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Allergy, Asthma & Clinical Immunology

Open Access

CSACI position statement: prescribing sublingual immunotherapy tablets for aeroallergens

Allergy, Asthma & Clinical Immunology201814:1

Received: 12 June 2017

Accepted: 15 December 2017

Published: 9 January 2018


Allergic rhinitis is estimated to affect 20–25% of Canadians and has a significant impact on quality of life, with many patients reporting inadequate control of their symptoms [1]. Mainstays of treatment for allergic rhinitis include avoidance, intranasal steroids, oral antihistamines and leukotriene receptor antagonists [2]. Specific immunotherapy offers disease-modifying treatment for those uncontrolled by, intolerant to, or averse to pharmacotherapy [3].

Currently two types of aeroallergen immunotherapy are used in clinical practice: subcutaneous immunotherapy (SCIT) and sublingual immunotherapy (SLIT). SLIT was first accepted as an alternative to SCIT by the WHO in 1998, and was then introduced into the ARIA guidelines [4, 5]. While SLIT has been available in Europe for some time, Canada first approved a sublingual grass immunotherapy tablet in 2012. At present, there are three sublingual tablet immunotherapy products on the market in Canada (Table 1). There will be other allergens for SLIT available soon. The sublingual route of immunotherapy offers multiple potential benefits over the subcutaneous route including the comfort of avoiding injections, convenience of home administration and a favourable safety profile. In addition, SLIT tablets appear to be economically favourable to standard drug therapy, and possibly also to SCIT [6, 7]. This position statement discusses SLIT tablets only, as SLIT drops are not approved by Health Canada.
Table 1

Health Canada approved sublingual immunotherapy tablets [810]


Extract composition

Age indication (years)

Dose initiation

Timing of initiation before pollen season

Daily dose


5 grass pollen


3 day escalation

8–16 weeks



Timothy grass pollen

≥ 5

Full dose

At least 8 weeks

2800 BAU


Short ragweed pollen


Full dose

At least 12 weeks

12 Amb a 1-U

How effective is SLIT?

To date there have been many studies evaluating the efficacy of SLIT in management of allergic rhinoconjunctivitis. A Cochrane review, initially published in 2003 and updated in 2011, looked at 60 randomized control trials, including a meta-analysis of 49 studies. Significant reductions in both symptom scores and medication requirements were seen with SLIT compared to placebo [11]. By 2013 a more extensive meta-analysis was published by Lin et al. in the Journal of the American Medical Association including 63 studies and 5131 participants [12]. The vast majority of studies included a single allergen–most commonly grass or dust mite. A benefit of SLIT over placebo was seen in 94% of the studies. Despite the heterogeneity of studies, the strength of evidence was deemed “moderate” in support of SLIT use in allergic rhinoconjunctivitis. Twelve of 13 studies looking specifically at conjunctivitis symptoms showed an improvement with SLIT over placebo. This echoes the findings of a Cochrane meta-analysis focused on the use of SLIT in allergic conjunctivitis published in 2011 and including 42 trials [13]. While no reduction in eye drop use was seen, this study revealed a significant reduction in ocular symptom scores and an increase in threshold dose for conjunctival immediate allergen sensitivity.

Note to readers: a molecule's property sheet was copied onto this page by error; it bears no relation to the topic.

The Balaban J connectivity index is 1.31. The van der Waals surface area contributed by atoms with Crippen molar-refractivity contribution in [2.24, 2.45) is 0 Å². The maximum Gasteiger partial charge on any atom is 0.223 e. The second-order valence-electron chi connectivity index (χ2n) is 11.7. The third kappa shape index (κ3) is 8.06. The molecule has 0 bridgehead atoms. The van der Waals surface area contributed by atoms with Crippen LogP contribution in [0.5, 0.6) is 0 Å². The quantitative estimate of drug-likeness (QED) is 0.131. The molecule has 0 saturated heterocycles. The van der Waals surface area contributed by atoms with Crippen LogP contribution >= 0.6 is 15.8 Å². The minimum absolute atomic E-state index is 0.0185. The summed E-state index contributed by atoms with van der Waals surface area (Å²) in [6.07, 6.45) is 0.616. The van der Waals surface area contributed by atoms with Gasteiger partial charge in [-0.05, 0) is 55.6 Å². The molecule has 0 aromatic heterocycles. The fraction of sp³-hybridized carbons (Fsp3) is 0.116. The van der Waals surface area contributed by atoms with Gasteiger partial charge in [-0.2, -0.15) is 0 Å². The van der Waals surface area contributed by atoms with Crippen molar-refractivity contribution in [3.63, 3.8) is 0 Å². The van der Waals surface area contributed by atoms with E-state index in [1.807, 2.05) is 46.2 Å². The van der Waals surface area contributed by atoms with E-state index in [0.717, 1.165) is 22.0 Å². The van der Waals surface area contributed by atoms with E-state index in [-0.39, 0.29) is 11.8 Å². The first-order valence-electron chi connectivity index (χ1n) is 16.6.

Similar strength of evidence was seen to support use of SLIT in children in the 2013 systematic review by Lin [12]. This evidence was based on 9 studies with 471 participants, and was deemed moderately strong to support SLIT use for treatment of rhinoconjunctivitis in this population.

A recent meta-analysis looking specifically at the benefits of SLIT in allergic asthma included 16 trials and 794 patients [14]. A significant reduction in both symptoms and medication scores with SLIT compared to placebo was seen. In the 2013 meta-analysis by Lin, 13 studies looked at asthma control in dust mite SLIT. A statistically significant improvement in asthma symptoms was seen, and deemed to be of strong magnitude by the reviewers [12].

SLIT has been shown to have a sustained benefit once treatment has been discontinued, supporting its disease modifying properties. One 2013 study demonstrated sustained efficacy in the year post-treatment after 3 years of pre- and co-seasonal treatment with a 5-grass pollen sublingual tablet [15]. Durham and colleagues also demonstrated sustained efficacy 2 years after completion of 3 years of pre-seasonal Grastek® treatment [16]. Most studies of SLIT have looked at treatment for a single allergen. Very little data is available regarding multiallergen SLIT in polysensitized individuals [17]. While there are few studies directly comparing the efficacy of SLIT and SCIT, a 2013 meta-analysis indirectly compared systematic reviews. As expected from prior studies, both had significant benefits over placebo, however one modality could not conclusively be deemed superior to the other [18].

How safe is SLIT?

At the time of the Cochrane review update in 2011, 49 studies had shown a common occurrence of local side effects with SLIT, with no reports of severe systemic reactions, anaphylaxis or epinephrine use. While only 15 studies reported drop-out due to adverse reactions, this was seen in 5% of the SLIT group compared to 1% of the placebo group [11]. In the more extensive 2013 systematic review the authors comment on the lack of a standardized grading system for adverse events among studies, and the inconsistent reporting of adverse events. They deem the evidence insufficient to comment on safety, but do note that while local reactions were common, severe systemic reactions were rare, with no reported cases of anaphylaxis [12].

Clinical trials of Grastek® estimated the rate of severe adverse events at 2.9% versus 1% of the placebo population. The most common local reactions were oral pruritus (26.7%), throat irritation (22.6%) and ear pruritus (12.5%) [6]. In two randomized, double-blind, placebo controlled studies of grass tablet immunotherapy published in 2011 including 439 and 345 patients, each reported one use of epinephrine for treatment-related adverse reactions. The former study reported one non-treatment related use in the placebo group, while the latter reported one non-treatment related use in both the placebo and treatment arms [19, 20]. To date there have been no reported deaths attributed to sublingual immunotherapy. Insufficient evidence is available to make recommendations regarding the safety of SLIT in pregnancy, severe autoimmune disease and immune deficiency.